We recently had a festa in Barcelonetta and some bright spark decided to use the local telephone exchange box in the piazza as the place to attach their firework display.
The end result was a great fireworks show and the box melting, frying the cables and fusing the wires. The end result being no telephone or internet for 80% of the community in this part of town. The trunk for my street has just been laid and connected – so I’m back online and picking up mails at last.
Configuration Management is an old horse that rarely gets any loving outside of the Microsoft environment.
Generally it’s a mechanism that allows you to control the configuration and software available on machine but it’s usually clunky, brutally inefficient on the network and generally requires total control of the target machines.
Then along comes Opscode and opens up their Configuration Management Kitchen with Chef. Chef is a lightweight approach to Systems Integration & Configuration Management (SI & CM for the light-hearted) built on Ruby/Rails/Gems that allows you to quickly deploy and configure software and services without requiring total domination.
I’ve had my eye on it for a while and with the Virtual Machine environments I’ve been working on for Symfony and Zend – I decided to dig in and give it a spin and I’m impressed; almost beyond words.
Chef depends on having Fully Qualified Domain Names up and running and can be a little quirky without them.
The installation instructions for the Chef-Server and Chef-Client are clear and concise and can be found here.
You start by installing the Chef-Server which provides the core back-bone to support your environment. Once it’s up and running you have Chef running on Rails under Apache providing a web and REST interface for clients (or nodes in the Chef parlance). Here you can view and control the attributes of a node, examine your configuration scripts (Recipes) and authorise clients. The GUI tools in the current (6.2) release are a little raw but functional and the coming 6.4 Release sharpens up the Web UI a lot (and brings with it a whole host of exciting features). I setup the chef server on a stand-alone VirtualBox machine with 256 MB memory and a 3GB disk – which is working well for everything I’ve thrown at it so far. You’ll need to login to the Web UI using OpenID and ensure you use the appropriate domain appended to your login – full details of the OpenID providers and their naming schemes can be found on the OpenID site here.
It can take a few minutes for the registrations to appear in the Chef Web UI.
Once you have the server up and running you’ll need to install the chef-client on a host. Once up and running the client will connect to the server and register itself. You’ll need to fire-up the Web UI on the server and authorise the client before you’ll be able to do anything more with the client.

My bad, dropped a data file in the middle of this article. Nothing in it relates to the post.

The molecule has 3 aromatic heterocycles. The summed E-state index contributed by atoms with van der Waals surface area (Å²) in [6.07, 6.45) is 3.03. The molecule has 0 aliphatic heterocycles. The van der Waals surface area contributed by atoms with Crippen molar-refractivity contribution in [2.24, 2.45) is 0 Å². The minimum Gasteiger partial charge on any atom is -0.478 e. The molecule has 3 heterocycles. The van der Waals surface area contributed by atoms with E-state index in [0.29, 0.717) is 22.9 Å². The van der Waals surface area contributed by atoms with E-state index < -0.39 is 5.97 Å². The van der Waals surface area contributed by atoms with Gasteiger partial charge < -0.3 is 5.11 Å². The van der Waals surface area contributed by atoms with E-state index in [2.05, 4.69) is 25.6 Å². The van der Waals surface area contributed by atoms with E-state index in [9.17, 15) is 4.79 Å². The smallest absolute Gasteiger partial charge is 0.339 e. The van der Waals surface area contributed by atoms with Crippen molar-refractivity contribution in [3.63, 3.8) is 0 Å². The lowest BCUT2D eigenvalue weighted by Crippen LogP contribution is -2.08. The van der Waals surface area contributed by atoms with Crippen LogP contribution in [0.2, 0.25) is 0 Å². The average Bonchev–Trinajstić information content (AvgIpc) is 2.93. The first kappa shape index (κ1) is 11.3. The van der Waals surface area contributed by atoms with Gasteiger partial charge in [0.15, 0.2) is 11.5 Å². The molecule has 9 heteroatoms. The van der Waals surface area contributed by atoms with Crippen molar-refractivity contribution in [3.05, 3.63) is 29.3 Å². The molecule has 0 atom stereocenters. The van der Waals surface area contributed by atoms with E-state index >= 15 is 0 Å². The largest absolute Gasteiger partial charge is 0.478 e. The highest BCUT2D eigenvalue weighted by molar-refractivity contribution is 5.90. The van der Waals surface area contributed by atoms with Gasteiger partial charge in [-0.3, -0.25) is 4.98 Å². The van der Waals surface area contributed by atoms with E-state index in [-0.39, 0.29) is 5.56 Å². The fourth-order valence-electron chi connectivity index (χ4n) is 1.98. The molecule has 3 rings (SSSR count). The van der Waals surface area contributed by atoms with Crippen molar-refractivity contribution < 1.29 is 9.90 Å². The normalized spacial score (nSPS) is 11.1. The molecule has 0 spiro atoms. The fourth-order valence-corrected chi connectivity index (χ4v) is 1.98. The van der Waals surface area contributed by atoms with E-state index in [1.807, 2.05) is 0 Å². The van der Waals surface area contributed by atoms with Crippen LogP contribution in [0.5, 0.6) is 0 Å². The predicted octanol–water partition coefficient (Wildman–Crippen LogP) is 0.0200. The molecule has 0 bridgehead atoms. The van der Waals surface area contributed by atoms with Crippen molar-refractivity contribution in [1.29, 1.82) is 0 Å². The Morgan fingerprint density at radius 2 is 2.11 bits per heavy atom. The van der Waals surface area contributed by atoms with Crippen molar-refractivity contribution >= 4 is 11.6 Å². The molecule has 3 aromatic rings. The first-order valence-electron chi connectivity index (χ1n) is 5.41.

Once it’s been authorised just run the chef-client again with:
When it completes you’ll see the information about the client in the Web UI in the nodes and status panels.
If you don’t authorise a client on the server then you’ll see a HTTP 403 error when you run the chef-client.
Now you have both the client and server up and running – you can get down to the real business of deploying something.
Open 2 SSH connections – one on the chef-server and another on the chef-client and start simply by following their quick-start guide on the chef-server and in a couple of minutes you’ll have your first chef-recipe complete. Now just drop into the cookbooks folder and copy the quick_start cookbook to /srv/chef/site-cookbooks:
cp –R ./quick_start /srv/chef/site-cookbooks/
Now refresh the Web UI and open the Recipes Panel and you’ll see the quick_start recipe that you just created listed.
To apply the recipe to a node (your client) open up the nodes panel in the Web UI and double click on Recipes for it. In Chef 6.2 you’ll get an awful textbox with the information for the node in JSON format. Scroll down to the bottom and you’ll find the recipes entry – inside the  put “quick_start” (include the “”) and hit save.
The end result should look something like:
If you did it right you’ll see the page update. Another minor issue in the 6.2 release is that if you didn’t update the JSON correctly you’ll see saving that’ll never complete.
All that’s left is to switch to the chef-client SSH terminal and get the client to update itself now with:
A few seconds later the client will find that it has a new recipe and install it. On the client go to the /tmp folder and you’ll see deep_thought.txt from the chef-run J
Now this seems like a lot of effort to get a text file to appear in a folder – but it’s just as simple writing a recipe that installs MySQL, PHP, Redmine, Symfony or Zend Server. But it’s not just about installing packages that’s already pretty simple using bash with apt or yum. Using a recipe allows you to ensure that the installs are idempotent or transactional. If one part fails – then you can ensure that the machine is left in a known reliable state. If you have a failure in a script then you can be left with partial installs or worse – the machine in an unreliable or unworkable state.
One of the exciting aspects to all of this is that it’s very easy to hook things together – not just on one machine but all machines in your environment – regardless of what OS they’re running. A recipe to install Zend Server, Symfony, MySQL or as a single package will work on Ubuntu, Redhat, CentOS or most other variants.
Hooking into the infrastructure allows very simple approaches to things like provisioning, deployment and configuration of environments – in my case this allows: